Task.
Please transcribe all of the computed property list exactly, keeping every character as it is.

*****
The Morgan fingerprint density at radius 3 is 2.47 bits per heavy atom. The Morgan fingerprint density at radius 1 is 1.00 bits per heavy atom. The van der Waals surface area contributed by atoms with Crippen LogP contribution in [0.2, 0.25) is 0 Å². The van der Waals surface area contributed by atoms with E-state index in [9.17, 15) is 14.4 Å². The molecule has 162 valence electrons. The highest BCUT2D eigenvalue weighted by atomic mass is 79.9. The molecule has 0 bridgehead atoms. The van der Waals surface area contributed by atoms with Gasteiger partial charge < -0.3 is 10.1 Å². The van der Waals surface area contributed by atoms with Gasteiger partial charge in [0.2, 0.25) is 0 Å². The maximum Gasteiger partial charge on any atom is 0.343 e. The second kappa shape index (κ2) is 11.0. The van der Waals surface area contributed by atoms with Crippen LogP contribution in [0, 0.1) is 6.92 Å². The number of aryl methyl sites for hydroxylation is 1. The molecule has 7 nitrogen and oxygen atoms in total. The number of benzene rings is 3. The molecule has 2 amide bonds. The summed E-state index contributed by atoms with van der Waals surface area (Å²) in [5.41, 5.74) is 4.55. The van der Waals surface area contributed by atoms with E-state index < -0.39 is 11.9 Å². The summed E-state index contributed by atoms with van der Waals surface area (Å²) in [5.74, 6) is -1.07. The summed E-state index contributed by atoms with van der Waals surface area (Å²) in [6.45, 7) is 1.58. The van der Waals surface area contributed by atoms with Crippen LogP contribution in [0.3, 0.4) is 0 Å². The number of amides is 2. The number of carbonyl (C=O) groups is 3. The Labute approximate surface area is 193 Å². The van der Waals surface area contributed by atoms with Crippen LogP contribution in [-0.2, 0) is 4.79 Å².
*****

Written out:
The Morgan fingerprint density at radius 3 is 2.47 bits per heavy atom. The Morgan fingerprint density at radius 1 is 1.00 bits per heavy atom. The van der Waals surface area contributed by atoms with Crippen LogP contribution in [0.2, 0.25) is 0 Å². The van der Waals surface area contributed by atoms with E-state index in [9.17, 15) is 14.4 Å². The molecule has 162 valence electrons. The highest BCUT2D eigenvalue weighted by atomic mass is 79.9. The molecule has 0 bridgehead atoms. The van der Waals surface area contributed by atoms with Gasteiger partial charge < -0.3 is 10.1 Å². The van der Waals surface area contributed by atoms with Gasteiger partial charge in [0.2, 0.25) is 0 Å². The maximum Gasteiger partial charge on any atom is 0.343 e. The second kappa shape index (κ2) is 11.0. The van der Waals surface area contributed by atoms with Crippen LogP contribution in [0, 0.1) is 6.92 Å². The number of aryl methyl sites for hydroxylation is 1. The molecule has 7 nitrogen and oxygen atoms in total. The number of benzene rings is 3. The molecule has 2 amide bonds. The summed E-state index contributed by atoms with van der Waals surface area (Å²) in [5.41, 5.74) is 4.55. The van der Waals surface area contributed by atoms with E-state index < -0.39 is 11.9 Å². The summed E-state index contributed by atoms with van der Waals surface area (Å²) in [5.74, 6) is -1.07. The summed E-state index contributed by atoms with van der Waals surface area (Å²) in [6.45, 7) is 1.58. The van der Waals surface area contributed by atoms with Crippen LogP contribution in [0.3, 0.4) is 0 Å². The number of amides is 2. The number of carbonyl (C=O) groups is 3. The Labute approximate surface area is 193 Å². The van der Waals surface area contributed by atoms with Crippen LogP contribution in [-0.2, 0) is 4.79 Å².